Currently, Olly is 30, or ‘29 plus one’. Plus two isn’t far away from the tour’s close. Despite being in the music industry for over six years, he’s never taken drugs in his life. He says he doesn’t need to. But performing live is the closest he’ll ever get to feeling wasted. ‘What I hear from other artists is that being onstage, in front of the big crowd, is like the high,’ he says. ‘It’s addictive. Nothing compares to walking out in front of 20,000 people and hearing that cheer, and feeling the excitement, that buzz.’
The first time he experienced this rush arrived with X Factor in 2009. After a week of ‘boot camp’ rehearsals with his mentor, Simon Cowell, Olly settled on singing the Elton John single ‘Your Song’. He was to perform in front of a live audience at London’s Hammersmith Apollo, where the programme was recorded.
Of all the things he’s done with his life so far – college, his previous job in an Essex call centre, playing football – performing live is the role that has given Olly the most confidence.
He knew it was a safe choice for his vocal range – Simon did, too. Then his performance was a bit duff. ‘I didn’t do that great, I didn’t sing well,’ he admits.
The crowd reaction gave him everything he needed, though. Affirmation and adulation. A little love.
‘I was feeding off them,’ he says. ‘They were shouting, they were screaming, they were whistling at me. I thought, Wow this is pretty awesome! I just naturally felt a connection with me being onstage, doing it as a job, and them being fans. I was like, I can do this full time!’
He’s relaxed now. His two hours of strenuous rehearsals are complete; it’s been a productive day. With just over a week until the first night in Sheffield – ‘D-Day approaching,’ as he describes it – Olly’s hitting his marks for showtime – ‘I’m making sure I’m prepared, so I can give the fans the best possible show.’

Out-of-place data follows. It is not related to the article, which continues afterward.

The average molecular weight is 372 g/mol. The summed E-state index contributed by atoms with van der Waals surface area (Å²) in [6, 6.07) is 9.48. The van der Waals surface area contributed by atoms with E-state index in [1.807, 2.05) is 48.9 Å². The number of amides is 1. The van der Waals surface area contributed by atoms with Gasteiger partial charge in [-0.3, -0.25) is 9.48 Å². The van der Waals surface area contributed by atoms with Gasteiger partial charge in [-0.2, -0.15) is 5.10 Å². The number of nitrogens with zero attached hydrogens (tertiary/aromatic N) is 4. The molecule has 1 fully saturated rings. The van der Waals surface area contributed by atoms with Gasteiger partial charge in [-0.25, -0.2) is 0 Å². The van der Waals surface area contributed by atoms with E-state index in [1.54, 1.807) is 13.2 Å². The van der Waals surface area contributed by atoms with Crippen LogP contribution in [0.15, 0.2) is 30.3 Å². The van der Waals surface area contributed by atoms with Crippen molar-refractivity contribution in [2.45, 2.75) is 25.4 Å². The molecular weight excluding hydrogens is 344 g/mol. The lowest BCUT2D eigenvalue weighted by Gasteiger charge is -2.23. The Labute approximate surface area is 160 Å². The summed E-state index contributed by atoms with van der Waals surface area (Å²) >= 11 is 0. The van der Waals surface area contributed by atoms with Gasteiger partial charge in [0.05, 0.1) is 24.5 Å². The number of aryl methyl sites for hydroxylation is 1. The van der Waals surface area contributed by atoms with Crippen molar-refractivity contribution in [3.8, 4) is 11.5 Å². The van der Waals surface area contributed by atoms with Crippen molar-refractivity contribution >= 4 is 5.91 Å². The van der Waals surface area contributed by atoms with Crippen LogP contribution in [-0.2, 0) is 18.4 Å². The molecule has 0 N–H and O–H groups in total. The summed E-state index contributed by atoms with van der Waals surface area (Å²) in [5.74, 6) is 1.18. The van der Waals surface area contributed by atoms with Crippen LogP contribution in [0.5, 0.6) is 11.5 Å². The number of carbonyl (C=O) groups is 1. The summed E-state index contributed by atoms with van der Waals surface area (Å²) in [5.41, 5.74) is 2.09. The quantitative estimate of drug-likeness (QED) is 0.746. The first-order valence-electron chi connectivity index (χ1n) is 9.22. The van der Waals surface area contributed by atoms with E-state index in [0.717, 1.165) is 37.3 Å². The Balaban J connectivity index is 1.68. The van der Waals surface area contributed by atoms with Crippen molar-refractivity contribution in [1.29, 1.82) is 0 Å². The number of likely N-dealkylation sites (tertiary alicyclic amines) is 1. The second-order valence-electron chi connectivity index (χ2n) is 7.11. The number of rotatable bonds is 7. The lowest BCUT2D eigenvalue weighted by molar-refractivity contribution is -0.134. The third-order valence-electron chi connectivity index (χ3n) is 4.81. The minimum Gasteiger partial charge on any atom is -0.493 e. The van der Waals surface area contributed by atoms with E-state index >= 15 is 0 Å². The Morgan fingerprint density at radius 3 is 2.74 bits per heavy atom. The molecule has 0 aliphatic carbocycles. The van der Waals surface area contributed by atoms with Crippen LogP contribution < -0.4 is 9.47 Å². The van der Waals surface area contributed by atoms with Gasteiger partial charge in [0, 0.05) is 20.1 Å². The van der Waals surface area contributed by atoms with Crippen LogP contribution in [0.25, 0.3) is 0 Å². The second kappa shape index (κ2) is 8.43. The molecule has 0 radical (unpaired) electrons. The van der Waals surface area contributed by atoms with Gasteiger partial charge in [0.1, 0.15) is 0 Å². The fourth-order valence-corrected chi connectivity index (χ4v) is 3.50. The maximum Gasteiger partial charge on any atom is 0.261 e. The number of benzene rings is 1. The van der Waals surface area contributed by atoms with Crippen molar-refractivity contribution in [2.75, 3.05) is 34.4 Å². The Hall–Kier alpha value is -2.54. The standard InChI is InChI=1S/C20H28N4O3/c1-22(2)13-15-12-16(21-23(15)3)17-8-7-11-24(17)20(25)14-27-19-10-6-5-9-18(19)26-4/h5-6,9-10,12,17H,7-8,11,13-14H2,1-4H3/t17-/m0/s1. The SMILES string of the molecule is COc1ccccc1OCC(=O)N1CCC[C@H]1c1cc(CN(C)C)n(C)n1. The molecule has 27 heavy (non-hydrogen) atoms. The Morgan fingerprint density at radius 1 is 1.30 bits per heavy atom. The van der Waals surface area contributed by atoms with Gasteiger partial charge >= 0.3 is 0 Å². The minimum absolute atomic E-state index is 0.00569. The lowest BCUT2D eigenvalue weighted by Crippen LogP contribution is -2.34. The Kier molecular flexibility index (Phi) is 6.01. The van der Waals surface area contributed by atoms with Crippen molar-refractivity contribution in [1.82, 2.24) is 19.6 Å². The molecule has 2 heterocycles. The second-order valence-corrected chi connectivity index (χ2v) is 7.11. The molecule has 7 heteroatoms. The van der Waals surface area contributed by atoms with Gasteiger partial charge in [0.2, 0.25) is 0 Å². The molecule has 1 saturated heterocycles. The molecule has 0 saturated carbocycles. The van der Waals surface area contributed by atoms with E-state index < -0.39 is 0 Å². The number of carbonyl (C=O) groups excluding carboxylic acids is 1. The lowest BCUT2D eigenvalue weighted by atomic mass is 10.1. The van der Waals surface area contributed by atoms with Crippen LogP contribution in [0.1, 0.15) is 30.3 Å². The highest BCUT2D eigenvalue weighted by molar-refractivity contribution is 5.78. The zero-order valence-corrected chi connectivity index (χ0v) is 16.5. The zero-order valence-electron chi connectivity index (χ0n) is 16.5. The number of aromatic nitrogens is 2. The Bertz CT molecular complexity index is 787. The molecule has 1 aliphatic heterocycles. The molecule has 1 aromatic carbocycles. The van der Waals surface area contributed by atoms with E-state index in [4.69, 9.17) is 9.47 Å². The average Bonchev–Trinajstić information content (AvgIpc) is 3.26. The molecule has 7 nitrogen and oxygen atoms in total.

There’s always pressure on the eve of a big tour like this one, he says, but shutting out the stress is relatively easy. Besides, his aim isn’t to win over the army of hardcore fans – they’re already in the bag and he knows they’ll love the songs. It’s the doubters he’s keen to convince. The reluctant boyfriends in tow; the dads and friends of real fans along for a night out – ‘I want to prove them wrong.’
Of all the things he’s done with his life so far – college, his previous job in an Essex call centre, playing football – performing live is the role that has given Olly the most confidence. ‘No matter who’s in front of me, the press, the industry that are against me sometimes, if anyone comes to my show, I want them to walk away smiling, regardless. They’ve got to leave their ego at the door, though. They need to come in and have a good time and enjoy what I do. Don’t be worrying about where I came from. Have an open mind. It can be exhausting getting it right, but that’s our job, isn’t it?’
So you see this as a job, then?
He shrugs his shoulders. ‘I dunno. I don’t find touring a job. I find a lot of the other things a job. Like if I’m doing press interviews, red carpet events or stuff like that. I wouldn’t miss doing photoshoots. I’d go as far to say that even though there’s an excitement when I know I’ve written a great song in the studio, I wouldn’t miss that too much, either. But I come alive onstage.’ He seems to be replaying that freedom in his head, hearing the noise of his Pulp Fiction-inspired intro and seeing his crowd stretched out in front of him.
‘This show’s in your face,’ he says. ‘They’re gonna go bonkers. The fans are going to kick off, mate.’